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What is Digital Heritage?

Digital heritage refers to the use of reality capture technologies such as terrestrial laser scanning (TLS) and photogrammetry to digitally capture heritage sites throughout the world. Our research team focuses specifically on the digital preservation of polar heritage sites using TLS and UAV/Drone photography. In addition to archiving heritage sites at risk in the Canadian Arctic by partnering with organizations such as CyArk, we are also exploring ways that digital heritage data can be used to develop sustainable practices in heritage management. This includes the use of TLS in developing long term heritage monitoring programs, as well as in mobilizing knowledge about polar heritage through the creation of educational websites and virtual heritage exhibits. 

What is Polar Heritage and Why is it Significant?                                                                                                                                                

Polar heritage usually refers to the physical remains of activities and events associated with Indigenous and Euro-North American peoples in the world's Arctic and Antarctic regions. Indigenous heritage sites illustrate the life ways and cultural values of Inuit, their Thule ancestors, and an earlier cultural group referred to by archaeologists as Paleoeskimo. In contrast, Euro-North American or "visitor" heritage is often associated with the "Heroic Age of Polar Exploration", encompassing such events as the First International Polar Year (1882/83), the search for a Northwest Passage, and the race to the North and South Poles. Visitor heritage can also include the material remains associated with commercial enterprises such as whaling and the fur trade, as well as with the activities of police detachments, missionaries, and the military in the north. 

Visitor heritage sites all share characteristics that set them apart from those associated with Indigenous occupations. First, they utilize non-local materials and construction techniques that were subsequently imported into polar environments. Second, their occupants engaged in activities that were foreign to many Indigenous groups, including western scientific exploration and industrial scale resource exploitation. Third, while indigenous heritage generally reflects continuity in land use and occupancy, visitor heritage sites were abandoned once expedition objectives had been achieved, resources had been depleted, or mortal tragedies had taken place.

Polar heritage is significant because it marks the cultural achievements and resilience of indigenous peoples of the Canadian Arctic. Polar heritage also memorialise the ambitions of Euro-North American scientists and explorers, many of whom lost their lives in pursuit of their objectives. It is for these reasons that official designations of significance are often bestowed upon them. The three standing structures built by American Polar Explorer Robert Peary at Fort Conger in 1900, for example, have achieved the highest level of designation made by the Federal Heritage Buildings Review Office as Classified Federal Heritage Buildings; the same accorded Canada’s Parliament Buildings in Ottawa. Fort Conger is also one of two places in the Arctic at which the Historic Sites and Monuments Board of Canada (HSMBC) commemorates the First International Polar Year (IPY) of 1882-83 as a National Historic Event. In the western Canadian Arctic, the Inuvialuit Final Agreement (IFA) protects existing historical, cultural, archaeological and paleontological resources adjacent to Pauline Cove on Herschel Island.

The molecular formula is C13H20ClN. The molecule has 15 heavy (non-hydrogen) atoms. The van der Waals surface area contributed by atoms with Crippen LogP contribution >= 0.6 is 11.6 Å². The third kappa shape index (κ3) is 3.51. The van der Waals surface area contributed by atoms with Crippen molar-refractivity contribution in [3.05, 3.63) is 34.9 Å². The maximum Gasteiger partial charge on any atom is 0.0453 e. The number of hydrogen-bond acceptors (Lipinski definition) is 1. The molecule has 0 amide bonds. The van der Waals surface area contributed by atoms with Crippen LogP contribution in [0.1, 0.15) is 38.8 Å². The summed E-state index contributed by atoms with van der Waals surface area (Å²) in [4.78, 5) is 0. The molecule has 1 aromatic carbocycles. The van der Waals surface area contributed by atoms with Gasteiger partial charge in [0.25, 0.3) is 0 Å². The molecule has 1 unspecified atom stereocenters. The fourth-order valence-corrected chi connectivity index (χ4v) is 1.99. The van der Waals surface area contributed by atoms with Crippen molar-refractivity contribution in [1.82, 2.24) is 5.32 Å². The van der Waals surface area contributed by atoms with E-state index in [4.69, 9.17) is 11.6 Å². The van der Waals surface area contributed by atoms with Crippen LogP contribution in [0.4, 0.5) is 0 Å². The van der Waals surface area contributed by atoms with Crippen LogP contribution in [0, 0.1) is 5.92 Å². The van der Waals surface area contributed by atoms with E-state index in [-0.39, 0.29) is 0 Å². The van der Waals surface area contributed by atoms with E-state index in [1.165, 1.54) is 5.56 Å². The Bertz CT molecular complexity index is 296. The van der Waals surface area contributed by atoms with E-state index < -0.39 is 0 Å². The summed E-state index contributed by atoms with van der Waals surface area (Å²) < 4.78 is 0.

Why Digitally Preserve Polar Heritage?

The impacts of climate change and human caused destruction presently threaten many polar heritage sites of national and international significance. Reductions in sea ice have resulted in storm surges that can flood heritage sites, many of which are located close to sea level in coastal areas. Erosion caused by storms and thawing permafrost often create land subsidence that can threaten historic buildings. Warming temperatures are altering the micro-climates present in building interiors, promoting the growth of wood destroying fungi. The activities of humans, past and present, also pose considerable risks. Toxins like arsenic trioxide, which were used by 19th century polar scientists to preserve natural history specimens, were often left at expedition bases like Fort Conger. The cannisters that contained these chemicals have long since broken down, leaving behind a toxic legacy that now threatens many polar heritage resources. Likewise, rising interest in adventure tourism has brought cruise ships into various regions of the Canadian Arctic where disembarking passengers can cause irreparable damage to fragile heritage sites.  

Our research explores how reality capture technologies such as terrestrial laser scanning can be used to digitally preserve these important sites in light of such threats. We are also exploring how the digital data captured by laser scanners can be used to develop site-based monitoring programs, as well as create photo-realistic reconstructions of polar heritage sites, making them "virtually" accessible to the general public.